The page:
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قراءة كتاب Quantity Cookery: Menu Planning and Cooking for Large Numbers

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Quantity Cookery: Menu Planning and Cooking for Large Numbers

Quantity Cookery: Menu Planning and Cooking for Large Numbers

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دار النشر: Project Gutenberg
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QUANTITY COOKERY

MENU PLANNING AND COOKING FOR LARGE NUMBERS

BY

LENORE RICHARDS, B.A. and NOLA TREAT, B.S.

ASSISTANT PROFESSORS OF INSTITUTION MANAGEMENT
COLLEGE OF AGRICULTURE
UNIVERSITY OF MINNESOTA

BOSTON

LITTLE, BROWN, AND COMPANY

1922


Copyright, 1922,

By Little, Brown, and Company.

All rights reserved

Published April, 1922

Printed in the United States of America


PREFACE

This book has been written in response to the many requests for practical help in the planning of menus and for the recipes in use in the cafeteria under the management of the authors.

This book is designed primarily to assist the managers of food departments in institutions. However, it is hoped that the chapters on menu planning, the recipes, and the list of weights and their approximate measures may prove useful as a text for those teachers of institution management who have the problem of teaching large quantity cookery and menu planning.

N. T.
L. R.

UNIVERSITY OF MINNESOTA
January 1, 1922


CONTENTS

Chapter Page
I. Principles Underlying The Planning Of Menus For Large Numbers 1
II. Standards For Judging Meals 8
III. Types Of Menus 11
IV. Suggestive Charts And Lists To Be Used In Menu Planning 42
V. The Importance And Use Of Forms 66
VI. Recipes 73
VII. Table Of Weights And Their Approximate Measures 191
Index 195

QUANTITY COOKERY

CHAPTER I

PRINCIPLES UNDERLYING THE PLANNING OF MENUS FOR LARGE NUMBERS

Well-balanced and appropriate menus are absolutely necessary to the success of any establishment serving food. Given the best of raw materials and the most competent cooks, the institutional manager will fail to please his patrons if his menus show lack of careful planning. The truth of this assertion is verified by the analysis of many failures.

On the other hand successful menu planning is not especially difficult. Like any other art it requires careful study and observance of a few simple rules.

Of course, it is impossible to formulate one set of rules that will apply to all situations. Each manager must make his own rules based on the conditions he has to meet. There are, however, certain basic principles to be recognized and followed. If the ensuing chapters succeed in explaining these principles and in emphasizing their importance, the authors' purpose will have been served.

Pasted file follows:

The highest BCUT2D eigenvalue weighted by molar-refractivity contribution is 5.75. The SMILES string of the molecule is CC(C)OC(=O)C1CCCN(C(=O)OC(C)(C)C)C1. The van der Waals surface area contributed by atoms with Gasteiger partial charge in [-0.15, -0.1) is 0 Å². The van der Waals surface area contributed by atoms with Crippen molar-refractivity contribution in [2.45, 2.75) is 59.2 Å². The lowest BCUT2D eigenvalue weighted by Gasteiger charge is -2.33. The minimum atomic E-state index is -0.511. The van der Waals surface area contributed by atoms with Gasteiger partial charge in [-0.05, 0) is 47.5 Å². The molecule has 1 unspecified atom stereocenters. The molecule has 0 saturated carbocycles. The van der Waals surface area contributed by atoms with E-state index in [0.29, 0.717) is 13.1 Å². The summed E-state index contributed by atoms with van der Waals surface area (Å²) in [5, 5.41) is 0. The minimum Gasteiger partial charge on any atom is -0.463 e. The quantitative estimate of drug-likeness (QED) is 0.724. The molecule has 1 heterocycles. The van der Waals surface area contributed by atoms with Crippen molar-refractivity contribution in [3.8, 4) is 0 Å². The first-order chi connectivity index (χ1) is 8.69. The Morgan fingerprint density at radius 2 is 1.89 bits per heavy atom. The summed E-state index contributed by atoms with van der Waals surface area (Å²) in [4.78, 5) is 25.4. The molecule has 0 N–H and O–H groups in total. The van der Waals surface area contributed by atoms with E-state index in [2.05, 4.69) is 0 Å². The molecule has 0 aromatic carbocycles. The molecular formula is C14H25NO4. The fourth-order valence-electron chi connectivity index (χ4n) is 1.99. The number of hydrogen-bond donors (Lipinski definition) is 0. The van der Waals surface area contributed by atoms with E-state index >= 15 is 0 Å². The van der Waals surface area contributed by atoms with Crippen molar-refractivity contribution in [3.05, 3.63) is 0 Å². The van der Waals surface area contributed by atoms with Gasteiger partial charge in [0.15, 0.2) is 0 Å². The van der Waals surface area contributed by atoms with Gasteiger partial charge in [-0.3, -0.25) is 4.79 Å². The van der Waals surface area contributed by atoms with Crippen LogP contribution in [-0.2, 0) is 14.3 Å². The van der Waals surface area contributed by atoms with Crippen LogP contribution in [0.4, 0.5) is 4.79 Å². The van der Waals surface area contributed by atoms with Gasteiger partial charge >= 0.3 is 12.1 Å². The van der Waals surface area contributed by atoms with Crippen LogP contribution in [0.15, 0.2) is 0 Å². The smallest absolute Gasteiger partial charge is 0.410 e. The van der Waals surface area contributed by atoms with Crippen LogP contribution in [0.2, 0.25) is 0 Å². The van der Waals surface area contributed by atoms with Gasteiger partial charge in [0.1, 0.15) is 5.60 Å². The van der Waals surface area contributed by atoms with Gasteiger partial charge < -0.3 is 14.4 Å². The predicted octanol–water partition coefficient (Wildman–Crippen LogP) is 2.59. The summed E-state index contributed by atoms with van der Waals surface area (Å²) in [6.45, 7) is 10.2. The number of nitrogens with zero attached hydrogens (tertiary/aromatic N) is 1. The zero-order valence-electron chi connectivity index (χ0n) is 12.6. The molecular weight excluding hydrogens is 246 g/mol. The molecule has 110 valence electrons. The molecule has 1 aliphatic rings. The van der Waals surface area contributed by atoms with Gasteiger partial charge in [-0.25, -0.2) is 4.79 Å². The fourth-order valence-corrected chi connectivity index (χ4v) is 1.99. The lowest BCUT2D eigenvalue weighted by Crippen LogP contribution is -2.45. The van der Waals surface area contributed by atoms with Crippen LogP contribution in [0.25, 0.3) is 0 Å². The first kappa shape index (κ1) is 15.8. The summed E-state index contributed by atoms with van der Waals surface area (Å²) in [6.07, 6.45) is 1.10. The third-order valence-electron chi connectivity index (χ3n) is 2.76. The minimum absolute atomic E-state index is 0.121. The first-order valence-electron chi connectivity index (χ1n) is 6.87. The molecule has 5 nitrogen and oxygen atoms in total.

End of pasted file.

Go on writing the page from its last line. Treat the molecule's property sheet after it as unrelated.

In planning menus for an institution the manager must:

Keep in mind the nature of the institution; its purpose; the character of its patronage.

Follow certain dietetic principles.

Maintain constant variety in the food.

Keep menus appropriate to the temperature; the weather; the season; occasional holidays.

Recognize the limitations imposed by equipment; amount and kind of help; range of cost permitted; left-over foods to be used; form of service.

The first point to consider in planning a menu is the type of institution to be served. For reasons that are obvious, the purpose of the high school cafeteria is very different from that of the metropolitan hotel, while neither of these has the same object as the municipal tuberculosis sanitarium.

The age, sex, nationality, economic condition and occupation of the patrons must be kept in mind. The adult demands a freedom of choice which may be denied children. For this reason the content of the grade school lunch may be fixed in an arbitrary way, while this will not do when one is dealing with adults of any class. For instance, grade school children are satisfied with the morning bowl of bread and milk and the noon lunch of bread and soup. Adults, even in a charitable home, would undoubtedly complain of the simplicity of such meals. The high school lunchroom may eliminate coffee from its menu and have frequent "pieless" days. Any such attempts to regulate the diet of adults, except for patriotic reasons such as were the incentive to denial during the war, are highly inadvisable.

As far as the food elements are concerned, the same kinds of food may be served to boys and girls or to men and women. But, practically, they will not eat the same foods with equal satisfaction, and this should influence the planning of menus in different institutions.

School lunch managers and social service workers have found that in order to accomplish their aims they have to recognize racial food tastes.

The economic condition of the group to be served may limit variety in the menu, on the one hand, or may permit of maximum variety on the other. The eight-page menu of the fashionable tea room as definitely reflects the ability of the patrons to pay as does the simple meal of three or four dishes served the immigrants at Ellis Island.

The occupation of the patrons, whether active or sedentary, determines to a large extent the kind of food served to them, from the dietetic standpoint and from the commercial standpoint as well. The lumberjacks of the north woods require a diet very different in quality and quantity from that of the telephone operators in a city exchange.

In institutions serving set menus, with little or no choice, special attention should be given to dietetic principles. Examples of such institutions are college dining halls or dormitories, hospitals, benevolent "homes," boarding houses, fraternities and clubs.

For those who have had little or no training in dietetics and who yet have the responsibility of planning menus, it may be said that if ample variety is provided,

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